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Mercedes-Benz O530 Citaro
The Mercedes-Benz Citaro (or O530) is the current Mercedes-Benz/EvoBus mainstream bus intended for public transport, introduced in 1997 and replaced the Mercedes-Benz O405/O405N series. Manufactured in Mannheim (Germany), Ligny-en-Barrois (France) and Sámano (Spain), it features a low floor for easy access.
Additional recommended knowledge
The standard urban model is available in a number of versions:
A series of suburban/interurban versions is also produced, with all seats fitted on platforms:
Operators are able to choose between two different front stylings: the standard design features an angled destination display and is primarily marketed for urban buses, while a version with a one-piece windscreen covering the destination display also is available and is primarily intended for interurban use. However, all models are available with either version.
Other customizations include the number and type of doors as well as the internal layout. Two types of seats are offered as part of the standard range, again with a basic model for urban use and an enhanced version for longer-distance routes, although both also are available on all models.
Aside from the usual diesel engines, the Citaro is also available with a powerful Euro IV natural gas engine (model M 447 hLAG) rated at 185 kW (252 PS) or 240 kW (326 PS) - the latter rating used mainly for interurban and articulated buses or standard-length city buses operating in areas with a hilly topography. These engines are also optionally available with Enhanced Environmentally-friendly Vehicle (EEV) certification, meaning that their emission levels are lower than even the most stringent European Union emissions standards.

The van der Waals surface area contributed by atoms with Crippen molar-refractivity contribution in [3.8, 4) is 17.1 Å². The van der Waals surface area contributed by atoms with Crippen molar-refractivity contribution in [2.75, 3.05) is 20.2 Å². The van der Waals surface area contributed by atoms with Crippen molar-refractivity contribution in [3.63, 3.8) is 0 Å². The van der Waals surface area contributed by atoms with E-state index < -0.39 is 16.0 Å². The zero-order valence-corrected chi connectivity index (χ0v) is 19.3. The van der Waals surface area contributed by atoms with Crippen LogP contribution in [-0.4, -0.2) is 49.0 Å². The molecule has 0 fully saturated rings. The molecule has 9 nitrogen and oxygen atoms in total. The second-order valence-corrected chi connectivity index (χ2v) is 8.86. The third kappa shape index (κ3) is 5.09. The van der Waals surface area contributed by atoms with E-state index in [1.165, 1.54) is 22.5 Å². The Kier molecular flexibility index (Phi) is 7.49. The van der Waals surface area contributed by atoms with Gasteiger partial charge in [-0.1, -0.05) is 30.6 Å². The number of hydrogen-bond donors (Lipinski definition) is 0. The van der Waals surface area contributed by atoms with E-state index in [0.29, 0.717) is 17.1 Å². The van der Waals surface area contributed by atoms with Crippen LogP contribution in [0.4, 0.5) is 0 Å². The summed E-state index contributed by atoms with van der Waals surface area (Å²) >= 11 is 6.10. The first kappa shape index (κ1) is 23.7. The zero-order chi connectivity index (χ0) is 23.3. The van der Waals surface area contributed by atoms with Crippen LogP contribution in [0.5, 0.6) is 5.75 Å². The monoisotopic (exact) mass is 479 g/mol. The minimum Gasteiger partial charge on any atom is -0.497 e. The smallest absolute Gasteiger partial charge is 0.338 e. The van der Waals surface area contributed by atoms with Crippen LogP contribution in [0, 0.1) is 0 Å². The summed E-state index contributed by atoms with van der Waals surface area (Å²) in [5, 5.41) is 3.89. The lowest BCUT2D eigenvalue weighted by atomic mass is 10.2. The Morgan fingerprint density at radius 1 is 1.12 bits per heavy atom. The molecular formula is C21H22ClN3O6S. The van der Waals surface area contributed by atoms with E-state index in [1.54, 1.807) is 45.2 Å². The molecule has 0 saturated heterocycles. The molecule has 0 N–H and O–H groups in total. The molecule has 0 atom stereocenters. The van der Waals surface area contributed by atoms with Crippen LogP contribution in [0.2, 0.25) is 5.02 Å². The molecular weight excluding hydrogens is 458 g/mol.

In 2005, Mercedes-Benz/EvoBus launched a new version of the Citaro to coincide with the introduction of Euro IV-, Euro V- and EEV-compliant engines. Apart from minor technical alternations, mainly to accommodate the new generation of engines, the external design received a facelift to give the buses a less angular look, with internal panelling altered accordingly. Production of the old model ceased by autumn 2006. The Citaro LE and Citaro LE Ü models, which were introduced at the same time, were never produced to the old design.
As a one-off, German operators üstra of Hanover and LVB of Leipzig took delivery of a batch of Citaros bodied to a special design by James Irvine for the 2000 World Exposition. Leipzig's vehicles were lent to Hanover for the duration of the exhibition, but subsequently returned to normal service in their home city. All other Citaros bodied by Mercedes-Benz were to standard designs, however a number of chassis were bodied by independent manufacturers, most notably Hess of Switzerland. However, the Citaro has more recently only been sold as a complete product.
In 2007 the workshops of the Szeged (Hungary) bus operator converted a regular Citaro to a trolleybus. This has so far remained a one-off.
Hydrogen fuel cell version
Even though the usual Citaro models are powered by diesel or natural gas, there is also a hydrogen fuel cell-powered version, designated Citaro BZ or O530BZ. About 35 of these buses have been in service in a variety of different world cities in order to test the feasibility of hydrogen fuel cells in different operating circumstances and different conditions, especially weather conditions.
When Transport for London bought articulated Citaros in 2003 and 2004, four buses caught fire, although there was no casualties involved. In fact, one was burnt on its delivery journey, for reasons unexplained. Mercedes-Benz did, however, address the problem, though the buses were withdrawn for some time that saw the brief return of the just-retired Routemasters. Unfortunately, these buses were said to have marred the reputation of articulated buses in the United Kingdom, and some Londoners nicknamed them "Chariots of Fire".
|This article is licensed under the GNU Free Documentation License. It uses material from the Wikipedia article "Mercedes-Benz_O530_Citaro". A list of authors is available in Wikipedia.|